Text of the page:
First, each of the panelists were given time to present on the topic. Then Ed posed two questions to the panel, which he had emailed to them in advance. Finally, there was some time for audience questions.
First up was Gail Burrell. Some of the main points I got from her presentation:
- What are standards? Are they the curriculum? Or are they?
- Kids can think and reason, but we don’t let them do that. It’s pretty hard to think and reason with a typical list of problems in a textbook.
- Students must learn mathematics with understanding, actively building new knowledge from experience and previous knowledge.
- How students should work – Standards for Mathematical Practices. These are the kinds of ways we want kids to engage in mathematics.
- Thinking and reasoning depends on the types of questions we ask. We should be asking questions like “what is the meaning,” “what are the characteristics,” “how are they different,” etc.
- Ask the types of questions that get at what kids think.
- You need to have opportunities for discussion in the mathematics classroom.
- Think about the math talk in my classroom. Who talks more – me, one or two students, or most of the class? How much do I talk? How much do the students talk? Do my statements of questions encourage thinking and reasoning? Do I spend the time necessary to let students think and reason?
Next we heard from Jeremy Kilpatrick. Points he made that caught my attention:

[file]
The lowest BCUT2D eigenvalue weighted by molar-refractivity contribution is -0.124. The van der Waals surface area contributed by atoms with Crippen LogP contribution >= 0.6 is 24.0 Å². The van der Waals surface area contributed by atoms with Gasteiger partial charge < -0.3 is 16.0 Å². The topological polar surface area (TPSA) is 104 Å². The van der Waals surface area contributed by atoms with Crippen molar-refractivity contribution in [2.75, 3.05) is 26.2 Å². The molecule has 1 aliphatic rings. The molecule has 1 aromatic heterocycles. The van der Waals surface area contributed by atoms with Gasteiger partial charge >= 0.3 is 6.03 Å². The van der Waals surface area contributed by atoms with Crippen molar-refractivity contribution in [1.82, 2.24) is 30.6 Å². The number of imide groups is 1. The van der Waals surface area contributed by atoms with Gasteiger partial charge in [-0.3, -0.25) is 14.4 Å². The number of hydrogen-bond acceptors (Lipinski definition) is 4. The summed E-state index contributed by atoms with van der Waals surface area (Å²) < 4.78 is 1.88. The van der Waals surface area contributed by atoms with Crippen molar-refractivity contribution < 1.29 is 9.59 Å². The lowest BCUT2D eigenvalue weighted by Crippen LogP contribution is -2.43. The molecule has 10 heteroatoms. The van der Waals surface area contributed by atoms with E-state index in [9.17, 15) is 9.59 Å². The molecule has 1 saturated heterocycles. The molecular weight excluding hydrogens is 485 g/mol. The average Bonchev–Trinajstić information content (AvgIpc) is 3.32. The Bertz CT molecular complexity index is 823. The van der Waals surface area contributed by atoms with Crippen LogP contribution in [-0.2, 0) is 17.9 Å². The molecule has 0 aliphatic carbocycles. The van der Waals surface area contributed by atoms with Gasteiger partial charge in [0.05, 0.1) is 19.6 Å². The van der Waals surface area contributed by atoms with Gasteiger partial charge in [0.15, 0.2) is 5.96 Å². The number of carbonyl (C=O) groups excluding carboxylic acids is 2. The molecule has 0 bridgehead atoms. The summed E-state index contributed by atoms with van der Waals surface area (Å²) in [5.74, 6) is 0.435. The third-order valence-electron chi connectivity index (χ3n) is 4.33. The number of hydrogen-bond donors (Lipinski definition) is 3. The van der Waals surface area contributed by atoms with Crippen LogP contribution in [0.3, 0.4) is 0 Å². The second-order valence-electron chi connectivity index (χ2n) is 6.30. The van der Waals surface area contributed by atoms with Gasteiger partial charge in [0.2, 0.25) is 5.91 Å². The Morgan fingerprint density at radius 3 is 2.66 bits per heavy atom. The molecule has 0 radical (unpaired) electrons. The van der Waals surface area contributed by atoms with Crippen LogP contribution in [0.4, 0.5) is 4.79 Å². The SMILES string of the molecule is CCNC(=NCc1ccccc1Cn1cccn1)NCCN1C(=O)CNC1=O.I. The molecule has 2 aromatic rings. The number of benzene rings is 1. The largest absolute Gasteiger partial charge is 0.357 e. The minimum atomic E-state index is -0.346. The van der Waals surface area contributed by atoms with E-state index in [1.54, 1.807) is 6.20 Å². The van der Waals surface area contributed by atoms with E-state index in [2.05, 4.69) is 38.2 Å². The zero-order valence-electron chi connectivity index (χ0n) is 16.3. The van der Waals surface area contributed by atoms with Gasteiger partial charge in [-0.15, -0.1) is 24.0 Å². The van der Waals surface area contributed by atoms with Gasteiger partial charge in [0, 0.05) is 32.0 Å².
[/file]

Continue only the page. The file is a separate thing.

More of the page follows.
- The Content Standards – Process Standards Dilemma: Content Standards are the ones we usually talk about. Test items group nicely by content but not by process standards. Also content standards are the “coin of the realm” in discussions of curriculum and standards.
- How do we tie the process standards to specific content is the pressing problem for teachers with Common Core State Standards. (e.g. Reason about and solve one-variable equations and inequalities – grade 6)
- It’s easy to do the content thing. It’s hard to do the process thing.
- How do we do this? Teaching mathematics through problem solving.
- George Polya – Read Mathematical Discovery (out of print) and The Stanford Mathematics Problem Book (back in print now)
- Polya’s important maxims about problem solving: 1) Learn problem solving by imitation and practice and 2) Reflect on one’s practice (we have to think about what we have done)
- Sarah Donaldson dissertation – Teaching through problem solving: Practices of four high school mathematics teachers. She watched and interviewed 4 teachers who use problem solving in their classroom on a regular basis. Common practices of the 4 teachers:
They all taught problem-solving strategies
Modeling problem solving (pretend you haven’t seen the problem before, model the act of problem solving)
Limiting teaching input
Promoting metacognition (solving the problem and then talking about yourself solving the problem – think about what you are doing, “watch yourself”)
Highlighting multiple solutions (push for other ways to solve the problem)
Last was William McCallum. If you are not aware, he was part of the committee who wrote the Common Core State Standards, so many of his points had to deal with the CCSS themselves.Important points to me:
- Teachers often don’t support reasoning and sense making
- He starts with a Grecian Urn – has form and shape and many fine details. Write standards for them, you end up with a pile of rubble.
- Does the text capture the structure of the subject? All the pieces are there, but you can’t see the structure.
- The structure is the standards. Process comes in navigating the standards.
- How to navigate structure, how to proceed structure (Standards for Mathematical Practice)
- The focus and coherence of the Standards for Mathematical Content are part of the standards.